The EU Commission on Janaury 24, 2019 received  the second European Aviation Environmental Report (EAER) of the European Aviation Safety Agency (EASA) in close collaboration with the European Environment Agency (EEA) and EUROCONTROL. The report provides a comprehensive overview of the environmental performance of the sector, and reveals that the solutions currently deployed at EU level are enabling improvements to the sustainability of aviation in Europe, namely in terms of noise per flight or fuel consumption per passenger.

Between 2005 and 2017, carbon dioxide emissions increased by 16% and nitrogen oxide emissions went up 25%, That is because the number of passenger kilometres has skyrocketed in the same period, increasing by a massive 60%. Although the amount of noise pollution generated by individual flights is going down, thanks to advances in technology, the sheer number of planes in the air means that the number of people impacted by the phenomenon has increased 14% since 2014 alone.

The target of the European Commission’s Flightpath 2050 commitment is to require sector-wide 75% reduction in CO2 emissions per passenger kilometre to support the Air Transport Action group (ATAG) target and a 90% reduction in NOx emissions.  A number of airports have over the past years invested in hydrogen-powered ground support vehicles. Memphis International Airport in 2015 was the world’s first to deploy 10 (FedEx Express) fuel cell cargo tractors fleet thanks to funding from the US Energy Department’s Fuel Cell Technologies Office (FCTO) working to commercialise the use of fuel cell technology. More than twice as efficient as their diesel counterpart of 20% efficiency, the hydrogen cargo tractor has an efficiency of 45% and energy capacity of around 54 kWh (3.6 kg of H2). This allows the vehicles to run for 4 hours continuously at maximum haul capacity with liquid refuelling station just located in the airport ramp it takes approximately 3-4 minutes for refuelling.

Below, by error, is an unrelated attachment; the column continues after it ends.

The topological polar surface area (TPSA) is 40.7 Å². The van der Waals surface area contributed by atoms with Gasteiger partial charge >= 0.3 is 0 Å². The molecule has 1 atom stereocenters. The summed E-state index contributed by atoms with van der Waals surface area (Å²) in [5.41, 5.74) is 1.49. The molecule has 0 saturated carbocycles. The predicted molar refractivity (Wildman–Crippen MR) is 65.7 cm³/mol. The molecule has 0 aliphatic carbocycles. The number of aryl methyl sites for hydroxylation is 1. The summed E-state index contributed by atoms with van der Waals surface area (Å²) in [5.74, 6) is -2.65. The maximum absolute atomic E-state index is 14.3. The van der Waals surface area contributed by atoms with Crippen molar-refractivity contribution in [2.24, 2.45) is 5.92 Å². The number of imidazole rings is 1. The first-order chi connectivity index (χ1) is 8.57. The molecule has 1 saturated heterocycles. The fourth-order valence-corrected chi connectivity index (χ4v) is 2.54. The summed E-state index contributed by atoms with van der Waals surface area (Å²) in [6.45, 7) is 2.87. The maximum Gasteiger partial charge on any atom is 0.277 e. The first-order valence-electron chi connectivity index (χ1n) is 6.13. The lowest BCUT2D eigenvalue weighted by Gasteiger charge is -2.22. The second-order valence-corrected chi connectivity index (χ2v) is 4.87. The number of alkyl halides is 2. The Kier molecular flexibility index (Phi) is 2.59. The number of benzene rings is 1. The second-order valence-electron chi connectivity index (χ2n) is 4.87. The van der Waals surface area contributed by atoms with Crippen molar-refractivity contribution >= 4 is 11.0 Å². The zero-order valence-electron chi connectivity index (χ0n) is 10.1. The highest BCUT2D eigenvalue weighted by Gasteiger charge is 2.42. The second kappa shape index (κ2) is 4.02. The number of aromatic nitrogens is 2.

In 2014 Oslo Airport purchased its first hydrogen vehicle, and in 2015 announced plans to open its own hydrogen station for fuelling. “We want to facilitate use of zero-emission vehicles locally, in the ground transport service, and for external users,” said Oslo Airport environmental manager Tom Erling Moen. “Hyop” is Norway’s leading supplier of hydrogen fuel, with 5 hydrogen refueling stations in operation in the eastern part of Norway. Established in 2011, the company is dedicated to operating hydrogen refueling stations and production facilities. It is also a partner in the EU-project Hydrogen Mobility Europe, and will establish three next-generation stations as part of that project.

Since 2015 Toulouse-Blagnac airport used 100% of its electricity from renewables energy supplies with its 3,633 solar panels on its car park roof. In 2018 the airport conducted two major energy transition projects initiated in 2017; HyPort launched jointly by Engie Cofely and the Occitanie Region in southern France to develop hydrogen power in the airport zone, and DEMETER project from Toulouse Metropole and Airbus to reduce carbon emissions from road congestion and modes of transport used by airport employees. The aim is to achieve carbon neutrality by 2020 within the Airport Carbon Accreditation program and create a so-called Hydrogen Region for Occitanie. The start-up budget of € 5 million,  with the aims to test the use of a hydrogen production and distribution station that will supply projects on the tarmac and transport around the airport. This year however, hydrogen-powered electric vehicles will be deployed at Tarbes-Lourdes-Pyrénées airport. The Hyport project plans an investment of around €15 million with the creation of hydrogen production at the airport within a year and a half.

Photo: Courtesy of DLR (German Aerospace Center)